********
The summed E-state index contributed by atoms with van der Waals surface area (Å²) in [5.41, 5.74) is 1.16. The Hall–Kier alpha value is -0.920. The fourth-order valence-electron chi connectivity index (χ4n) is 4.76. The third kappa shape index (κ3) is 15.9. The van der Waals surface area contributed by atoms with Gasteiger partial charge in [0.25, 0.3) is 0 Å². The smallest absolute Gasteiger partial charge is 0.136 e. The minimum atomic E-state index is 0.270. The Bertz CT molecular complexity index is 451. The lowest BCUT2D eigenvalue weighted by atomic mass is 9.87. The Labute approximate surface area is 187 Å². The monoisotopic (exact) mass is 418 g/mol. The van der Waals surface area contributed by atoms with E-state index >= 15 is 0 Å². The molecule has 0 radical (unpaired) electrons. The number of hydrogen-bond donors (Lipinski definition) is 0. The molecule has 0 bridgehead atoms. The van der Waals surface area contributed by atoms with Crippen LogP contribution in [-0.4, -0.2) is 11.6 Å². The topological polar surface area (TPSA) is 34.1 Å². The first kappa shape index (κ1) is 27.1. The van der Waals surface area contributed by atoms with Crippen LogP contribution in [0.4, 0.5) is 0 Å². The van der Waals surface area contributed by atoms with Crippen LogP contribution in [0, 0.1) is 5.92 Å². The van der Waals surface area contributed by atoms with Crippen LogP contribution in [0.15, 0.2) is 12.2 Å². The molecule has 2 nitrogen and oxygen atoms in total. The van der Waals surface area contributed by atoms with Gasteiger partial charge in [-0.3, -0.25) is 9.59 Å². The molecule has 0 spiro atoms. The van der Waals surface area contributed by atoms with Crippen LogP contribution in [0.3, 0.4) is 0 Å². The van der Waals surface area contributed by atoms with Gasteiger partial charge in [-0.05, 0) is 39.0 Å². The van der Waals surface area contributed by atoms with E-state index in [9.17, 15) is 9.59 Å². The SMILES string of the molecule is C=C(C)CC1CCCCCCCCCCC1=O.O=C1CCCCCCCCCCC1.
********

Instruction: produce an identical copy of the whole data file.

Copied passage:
The summed E-state index contributed by atoms with van der Waals surface area (Å²) in [5.41, 5.74) is 1.16. The Hall–Kier alpha value is -0.920. The fourth-order valence-electron chi connectivity index (χ4n) is 4.76. The third kappa shape index (κ3) is 15.9. The van der Waals surface area contributed by atoms with Gasteiger partial charge in [0.25, 0.3) is 0 Å². The smallest absolute Gasteiger partial charge is 0.136 e. The minimum atomic E-state index is 0.270. The Bertz CT molecular complexity index is 451. The lowest BCUT2D eigenvalue weighted by atomic mass is 9.87. The Labute approximate surface area is 187 Å². The monoisotopic (exact) mass is 418 g/mol. The van der Waals surface area contributed by atoms with E-state index >= 15 is 0 Å². The molecule has 0 radical (unpaired) electrons. The number of hydrogen-bond donors (Lipinski definition) is 0. The molecule has 0 bridgehead atoms. The van der Waals surface area contributed by atoms with Crippen LogP contribution in [-0.4, -0.2) is 11.6 Å². The topological polar surface area (TPSA) is 34.1 Å². The first kappa shape index (κ1) is 27.1. The van der Waals surface area contributed by atoms with Crippen LogP contribution in [0.4, 0.5) is 0 Å². The van der Waals surface area contributed by atoms with Crippen LogP contribution in [0, 0.1) is 5.92 Å². The van der Waals surface area contributed by atoms with Crippen LogP contribution in [0.15, 0.2) is 12.2 Å². The molecule has 2 nitrogen and oxygen atoms in total. The van der Waals surface area contributed by atoms with Gasteiger partial charge in [-0.3, -0.25) is 9.59 Å². The molecule has 0 spiro atoms. The van der Waals surface area contributed by atoms with Crippen LogP contribution in [0.3, 0.4) is 0 Å². The van der Waals surface area contributed by atoms with Gasteiger partial charge in [-0.05, 0) is 39.0 Å². The van der Waals surface area contributed by atoms with E-state index in [9.17, 15) is 9.59 Å². The SMILES string of the molecule is C=C(C)CC1CCCCCCCCCCC1=O.O=C1CCCCCCCCCCC1.